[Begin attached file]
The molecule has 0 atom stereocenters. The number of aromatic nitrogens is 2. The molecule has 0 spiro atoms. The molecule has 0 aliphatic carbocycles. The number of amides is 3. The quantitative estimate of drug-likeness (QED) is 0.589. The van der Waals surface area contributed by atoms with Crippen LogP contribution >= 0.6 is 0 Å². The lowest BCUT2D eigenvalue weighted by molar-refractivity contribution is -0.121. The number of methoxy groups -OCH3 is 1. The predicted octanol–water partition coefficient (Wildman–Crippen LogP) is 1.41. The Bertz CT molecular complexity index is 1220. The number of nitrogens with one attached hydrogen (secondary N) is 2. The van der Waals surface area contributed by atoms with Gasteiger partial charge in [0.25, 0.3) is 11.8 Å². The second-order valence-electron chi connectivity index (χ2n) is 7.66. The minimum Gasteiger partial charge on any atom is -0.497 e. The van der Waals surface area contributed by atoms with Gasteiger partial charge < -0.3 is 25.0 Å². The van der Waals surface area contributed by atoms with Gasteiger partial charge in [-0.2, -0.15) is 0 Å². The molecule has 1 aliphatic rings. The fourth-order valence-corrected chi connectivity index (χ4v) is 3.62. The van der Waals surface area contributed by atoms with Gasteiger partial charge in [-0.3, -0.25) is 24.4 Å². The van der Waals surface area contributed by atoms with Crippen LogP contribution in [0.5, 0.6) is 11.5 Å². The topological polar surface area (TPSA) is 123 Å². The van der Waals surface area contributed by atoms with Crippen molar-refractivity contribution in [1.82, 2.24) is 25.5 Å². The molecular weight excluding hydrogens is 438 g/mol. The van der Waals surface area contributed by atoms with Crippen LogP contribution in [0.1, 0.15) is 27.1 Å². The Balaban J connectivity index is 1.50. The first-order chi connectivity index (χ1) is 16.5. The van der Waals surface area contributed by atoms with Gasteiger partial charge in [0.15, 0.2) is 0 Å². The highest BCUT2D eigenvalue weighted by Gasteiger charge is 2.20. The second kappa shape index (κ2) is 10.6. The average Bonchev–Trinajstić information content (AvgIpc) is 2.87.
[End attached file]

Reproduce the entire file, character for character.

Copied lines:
The molecule has 0 atom stereocenters. The number of aromatic nitrogens is 2. The molecule has 0 spiro atoms. The molecule has 0 aliphatic carbocycles. The number of amides is 3. The quantitative estimate of drug-likeness (QED) is 0.589. The van der Waals surface area contributed by atoms with Crippen LogP contribution >= 0.6 is 0 Å². The lowest BCUT2D eigenvalue weighted by molar-refractivity contribution is -0.121. The number of methoxy groups -OCH3 is 1. The predicted octanol–water partition coefficient (Wildman–Crippen LogP) is 1.41. The Bertz CT molecular complexity index is 1220. The number of nitrogens with one attached hydrogen (secondary N) is 2. The van der Waals surface area contributed by atoms with Gasteiger partial charge in [0.25, 0.3) is 11.8 Å². The second-order valence-electron chi connectivity index (χ2n) is 7.66. The minimum Gasteiger partial charge on any atom is -0.497 e. The van der Waals surface area contributed by atoms with Gasteiger partial charge < -0.3 is 25.0 Å². The van der Waals surface area contributed by atoms with Gasteiger partial charge in [-0.2, -0.15) is 0 Å². The molecule has 1 aliphatic rings. The fourth-order valence-corrected chi connectivity index (χ4v) is 3.62. The van der Waals surface area contributed by atoms with Gasteiger partial charge in [-0.3, -0.25) is 24.4 Å². The van der Waals surface area contributed by atoms with Crippen LogP contribution in [0.5, 0.6) is 11.5 Å². The topological polar surface area (TPSA) is 123 Å². The van der Waals surface area contributed by atoms with Crippen molar-refractivity contribution in [1.82, 2.24) is 25.5 Å². The molecular weight excluding hydrogens is 438 g/mol. The van der Waals surface area contributed by atoms with Crippen LogP contribution in [0.1, 0.15) is 27.1 Å². The Balaban J connectivity index is 1.50. The first-order chi connectivity index (χ1) is 16.5. The van der Waals surface area contributed by atoms with Gasteiger partial charge in [0.15, 0.2) is 0 Å². The highest BCUT2D eigenvalue weighted by Gasteiger charge is 2.20. The second kappa shape index (κ2) is 10.6. The average Bonchev–Trinajstić information content (AvgIpc) is 2.87.